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Conceiving of pedagogy as a form of cultural politics and teachers, therefore, as cultural workers, Simon offers a fresh vision of the notion of pedagogy. Grounded in an ethical and political stance devoted to the advancement of human dignity, Simon reflexively considers the basis on which teachers form their own dispositions and feelings, and urges them to consider not only what they might do as teachers but what social visions are supported by their practices. In this in-depth discussion of the requirements for a pedagogy of possibility, Simon highlights the significance of his theoretical commitment as applied to educational practice.
To illustrate the ways that pedagogy is implicated in the construction of a social imaginary, Simon explores how the substance of schooling might be recast in a way that involves the work of teaching in reconstituting a progressive moral project for education that can constitute part of a broadly based social transformation. He subsequently offers a social vision on which a pedagogy of possibility might be founded, and shows how schools, along with other sites of cultural production, may be understood as integral to the struggle to establish such a vision. In addition, he discusses in detail how a practice of pedagogy might be conceptualized that would help establish concrete forms of hopeful practice.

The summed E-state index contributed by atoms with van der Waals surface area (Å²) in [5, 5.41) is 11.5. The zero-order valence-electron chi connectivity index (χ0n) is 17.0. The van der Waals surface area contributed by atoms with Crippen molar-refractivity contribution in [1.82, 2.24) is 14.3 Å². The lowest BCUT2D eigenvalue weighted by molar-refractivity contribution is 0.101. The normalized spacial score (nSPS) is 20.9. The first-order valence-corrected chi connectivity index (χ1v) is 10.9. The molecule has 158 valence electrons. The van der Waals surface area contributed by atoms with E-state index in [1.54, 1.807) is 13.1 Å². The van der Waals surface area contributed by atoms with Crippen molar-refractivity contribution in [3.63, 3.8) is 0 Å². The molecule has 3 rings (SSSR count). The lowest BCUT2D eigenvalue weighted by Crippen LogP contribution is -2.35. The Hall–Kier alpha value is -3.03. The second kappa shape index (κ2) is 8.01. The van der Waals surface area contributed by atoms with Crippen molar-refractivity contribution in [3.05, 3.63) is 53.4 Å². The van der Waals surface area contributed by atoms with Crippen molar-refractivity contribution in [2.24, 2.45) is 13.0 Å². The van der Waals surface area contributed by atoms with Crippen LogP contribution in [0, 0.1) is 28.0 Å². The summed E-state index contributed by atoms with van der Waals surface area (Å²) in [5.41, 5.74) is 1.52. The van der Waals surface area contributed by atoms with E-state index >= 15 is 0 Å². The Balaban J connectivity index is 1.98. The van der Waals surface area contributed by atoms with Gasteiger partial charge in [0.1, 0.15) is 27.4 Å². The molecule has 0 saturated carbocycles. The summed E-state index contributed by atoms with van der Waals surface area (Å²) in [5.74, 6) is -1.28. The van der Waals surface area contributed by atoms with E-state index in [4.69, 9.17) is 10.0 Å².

|Pt. I||Engaging the Project|
|1||On Disruptive Daydreams||3|
|2||The Horizon of Possibility||13|
|3||Teachers as Cultural Workers||35|
|4||Pedagogy as Political Practice||55|
|Pt. II||Reinventing Practice|
|5||The Fear of Theory||79|
|6||Beyond the Racist Text: Jewish Applause for a Yiddish Shylock||101|
|7||What Schools Can Do: Designing Programs for Work Education that Challenge the Wisdom of Experiences||121|
|8||Remembrance as a Source of Radical Renewal||137|